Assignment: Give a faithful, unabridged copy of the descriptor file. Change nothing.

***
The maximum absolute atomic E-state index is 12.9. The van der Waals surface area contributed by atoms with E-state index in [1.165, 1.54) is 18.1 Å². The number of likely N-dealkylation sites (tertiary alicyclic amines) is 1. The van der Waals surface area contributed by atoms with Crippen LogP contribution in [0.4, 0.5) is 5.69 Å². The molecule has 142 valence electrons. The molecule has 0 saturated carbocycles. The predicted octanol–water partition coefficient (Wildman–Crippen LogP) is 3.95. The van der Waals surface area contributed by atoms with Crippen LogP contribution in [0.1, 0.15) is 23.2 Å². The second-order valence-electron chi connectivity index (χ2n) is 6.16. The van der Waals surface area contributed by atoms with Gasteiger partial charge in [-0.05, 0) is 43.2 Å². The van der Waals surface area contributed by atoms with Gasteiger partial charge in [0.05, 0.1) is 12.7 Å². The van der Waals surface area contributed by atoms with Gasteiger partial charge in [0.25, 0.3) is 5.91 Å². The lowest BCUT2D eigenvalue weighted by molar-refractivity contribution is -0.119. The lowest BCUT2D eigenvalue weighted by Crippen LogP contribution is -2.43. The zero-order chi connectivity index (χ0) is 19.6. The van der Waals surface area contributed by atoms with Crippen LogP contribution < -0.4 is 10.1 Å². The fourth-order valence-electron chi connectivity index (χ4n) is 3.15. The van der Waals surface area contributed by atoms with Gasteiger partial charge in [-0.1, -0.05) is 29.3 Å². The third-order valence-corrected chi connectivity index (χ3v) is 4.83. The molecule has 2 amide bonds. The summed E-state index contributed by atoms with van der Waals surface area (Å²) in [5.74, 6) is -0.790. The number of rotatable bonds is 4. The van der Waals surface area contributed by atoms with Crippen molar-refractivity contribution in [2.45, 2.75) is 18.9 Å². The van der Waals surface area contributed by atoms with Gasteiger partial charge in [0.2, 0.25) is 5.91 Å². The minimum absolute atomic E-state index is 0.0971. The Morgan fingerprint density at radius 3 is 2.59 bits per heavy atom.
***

The maximum absolute atomic E-state index is 12.9. The van der Waals surface area contributed by atoms with E-state index in [1.165, 1.54) is 18.1 Å². The number of likely N-dealkylation sites (tertiary alicyclic amines) is 1. The van der Waals surface area contributed by atoms with Crippen LogP contribution in [0.4, 0.5) is 5.69 Å². The molecule has 142 valence electrons. The molecule has 0 saturated carbocycles. The predicted octanol–water partition coefficient (Wildman–Crippen LogP) is 3.95. The van der Waals surface area contributed by atoms with Crippen LogP contribution in [0.1, 0.15) is 23.2 Å². The second-order valence-electron chi connectivity index (χ2n) is 6.16. The van der Waals surface area contributed by atoms with Gasteiger partial charge in [-0.05, 0) is 43.2 Å². The van der Waals surface area contributed by atoms with Gasteiger partial charge in [0.05, 0.1) is 12.7 Å². The van der Waals surface area contributed by atoms with Gasteiger partial charge in [0.25, 0.3) is 5.91 Å². The lowest BCUT2D eigenvalue weighted by molar-refractivity contribution is -0.119. The lowest BCUT2D eigenvalue weighted by Crippen LogP contribution is -2.43. The zero-order chi connectivity index (χ0) is 19.6. The van der Waals surface area contributed by atoms with Crippen LogP contribution < -0.4 is 10.1 Å². The fourth-order valence-electron chi connectivity index (χ4n) is 3.15. The van der Waals surface area contributed by atoms with Gasteiger partial charge in [-0.1, -0.05) is 29.3 Å². The third-order valence-corrected chi connectivity index (χ3v) is 4.83. The molecule has 2 amide bonds. The summed E-state index contributed by atoms with van der Waals surface area (Å²) in [5.74, 6) is -0.790. The number of rotatable bonds is 4. The van der Waals surface area contributed by atoms with Crippen molar-refractivity contribution in [2.45, 2.75) is 18.9 Å². The van der Waals surface area contributed by atoms with Gasteiger partial charge in [0.2, 0.25) is 5.91 Å². The minimum absolute atomic E-state index is 0.0971. The Morgan fingerprint density at radius 3 is 2.59 bits per heavy atom.